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4. Self-Propelled Oil Droplet

Droplets formed in the presence of surfactants can also form organized fluid dynamics and self-motion [20,21,22]. For a recent review of self-moving droplets, as well as vesicles and other particles see [23]. There are three main configurations for self-moving droplets:
(1)
no reactive chemistry
(2)
onboard fuel
(3)
onboard catalyst
The link to the environment is established differently for each configuration and this affects the degree of autonomy and life-time of movement.
For the first type a droplet is placed into an environment that is externally patterned to produce a tension gradient on the droplet. The gradient can be in the chemical composition of the solution [24,25] or on the underlying surface [26,27,28]. The droplet will continue to move as long as the gradient is in place. No chemical reaction is necessary. Rather the droplet will move as long as the distribution of chemicals acts as a gradient that affects the interfacial tension of the droplet or the patterned surface sustains the wettability difference of the droplet with the surface. The movement of the droplet in this case is closest in kind to a ball rolling down a hill. The droplet will not move in an environment where no external gradient is imposed. When a gradient is present, the droplet will move to the lowest energy state of the system and then stop unless another gradient is presented.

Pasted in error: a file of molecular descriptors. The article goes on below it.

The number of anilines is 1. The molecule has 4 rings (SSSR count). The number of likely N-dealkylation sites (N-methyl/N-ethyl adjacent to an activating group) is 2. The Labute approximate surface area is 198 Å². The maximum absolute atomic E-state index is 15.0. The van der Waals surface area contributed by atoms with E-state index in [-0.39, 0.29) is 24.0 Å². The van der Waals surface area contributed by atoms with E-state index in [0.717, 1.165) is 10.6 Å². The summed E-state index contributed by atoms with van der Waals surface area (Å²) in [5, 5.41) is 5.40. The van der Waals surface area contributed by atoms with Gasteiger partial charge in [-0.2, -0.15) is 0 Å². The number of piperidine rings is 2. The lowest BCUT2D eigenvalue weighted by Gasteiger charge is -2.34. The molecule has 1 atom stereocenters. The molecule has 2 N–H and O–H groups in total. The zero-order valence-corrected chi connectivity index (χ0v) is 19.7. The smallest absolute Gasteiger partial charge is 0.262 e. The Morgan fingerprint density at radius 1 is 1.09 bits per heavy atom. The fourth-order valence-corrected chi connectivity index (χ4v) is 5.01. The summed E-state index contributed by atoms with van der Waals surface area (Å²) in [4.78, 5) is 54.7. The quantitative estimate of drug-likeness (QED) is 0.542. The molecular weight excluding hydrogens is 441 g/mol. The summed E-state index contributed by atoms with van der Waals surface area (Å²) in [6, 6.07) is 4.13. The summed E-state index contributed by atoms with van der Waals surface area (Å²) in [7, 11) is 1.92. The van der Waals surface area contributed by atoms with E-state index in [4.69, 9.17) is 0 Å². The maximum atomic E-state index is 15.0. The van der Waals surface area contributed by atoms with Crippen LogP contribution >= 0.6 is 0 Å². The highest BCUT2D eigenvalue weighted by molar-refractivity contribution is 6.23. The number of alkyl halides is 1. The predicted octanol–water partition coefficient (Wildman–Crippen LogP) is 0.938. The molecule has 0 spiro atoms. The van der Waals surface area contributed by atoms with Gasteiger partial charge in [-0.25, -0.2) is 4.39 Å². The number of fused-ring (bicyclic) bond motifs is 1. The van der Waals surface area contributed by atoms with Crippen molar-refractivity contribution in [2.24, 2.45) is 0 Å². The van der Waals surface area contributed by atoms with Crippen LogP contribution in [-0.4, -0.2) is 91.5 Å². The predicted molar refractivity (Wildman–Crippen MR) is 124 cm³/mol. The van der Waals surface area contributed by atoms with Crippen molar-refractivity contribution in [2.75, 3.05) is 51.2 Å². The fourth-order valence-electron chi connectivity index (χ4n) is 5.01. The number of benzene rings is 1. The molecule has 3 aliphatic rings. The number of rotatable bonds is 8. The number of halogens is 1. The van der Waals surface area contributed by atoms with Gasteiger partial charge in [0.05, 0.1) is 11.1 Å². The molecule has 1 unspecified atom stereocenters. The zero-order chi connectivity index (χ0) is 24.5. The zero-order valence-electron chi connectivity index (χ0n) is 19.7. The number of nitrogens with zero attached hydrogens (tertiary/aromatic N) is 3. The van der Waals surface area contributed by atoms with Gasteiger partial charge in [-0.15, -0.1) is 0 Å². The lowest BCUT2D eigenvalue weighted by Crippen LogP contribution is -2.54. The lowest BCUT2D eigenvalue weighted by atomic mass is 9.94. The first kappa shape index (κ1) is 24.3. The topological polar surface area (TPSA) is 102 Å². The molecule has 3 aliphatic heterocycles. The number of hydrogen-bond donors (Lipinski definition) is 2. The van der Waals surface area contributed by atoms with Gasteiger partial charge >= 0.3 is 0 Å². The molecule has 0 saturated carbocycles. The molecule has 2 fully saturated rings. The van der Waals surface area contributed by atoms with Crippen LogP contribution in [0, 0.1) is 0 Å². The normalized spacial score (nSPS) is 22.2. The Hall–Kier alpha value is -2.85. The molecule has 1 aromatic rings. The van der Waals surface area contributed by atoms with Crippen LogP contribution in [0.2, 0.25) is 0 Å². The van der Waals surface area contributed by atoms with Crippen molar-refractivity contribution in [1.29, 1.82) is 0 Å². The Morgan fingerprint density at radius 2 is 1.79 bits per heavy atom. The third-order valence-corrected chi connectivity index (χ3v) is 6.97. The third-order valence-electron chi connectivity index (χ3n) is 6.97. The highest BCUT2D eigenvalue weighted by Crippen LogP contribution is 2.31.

In the second type, the droplet movement itself creates the local chemical gradient by using onboard fuel [14]. The asymmetry of the droplet is sustained by the chemical reaction and allows for movement for minutes to hours. The droplet follows this self-created chemical gradient and will continue to move until the fuel is exhausted or the waste products build up to a degree that appreciably slows the reaction rate. We showed how a droplet of nitrobenzene that contains oleic anhydride as a source of chemical potential and surfactant can become a self-motile convective droplet, see Figure 2 [14]. Since the droplet system contains the monocarboxylic acid surfactant oleic acid, the system dynamics are sensitive to pH. Therefore droplet follows the pH gradient (internally generated or externally imposed) and is therefore capable of chemotaxis as found previously only in living systems. It is notable that the droplet when moving in such a system has an emergent mechanism of self-movement that allows it to move directionally away from the waste that it produces. The fluid flow dynamics (in this case convective flow) becomes the feedback loop for sustained motion. The overall effect of sustaining the self through movement may also be an important motivator in living systems. We have been primarily investigating how reactive droplets with onboard fuel move through liquid systems. However a reactive droplet can produce self-movement through chemical modification of a surface. Bain [29], dos Santos and Ondarçuhu [30], and Yoshinaga et al. [20] have demonstrated fast droplet motion due to a gradient in wettability created dynamically by a chemical reaction between the droplet and the surface.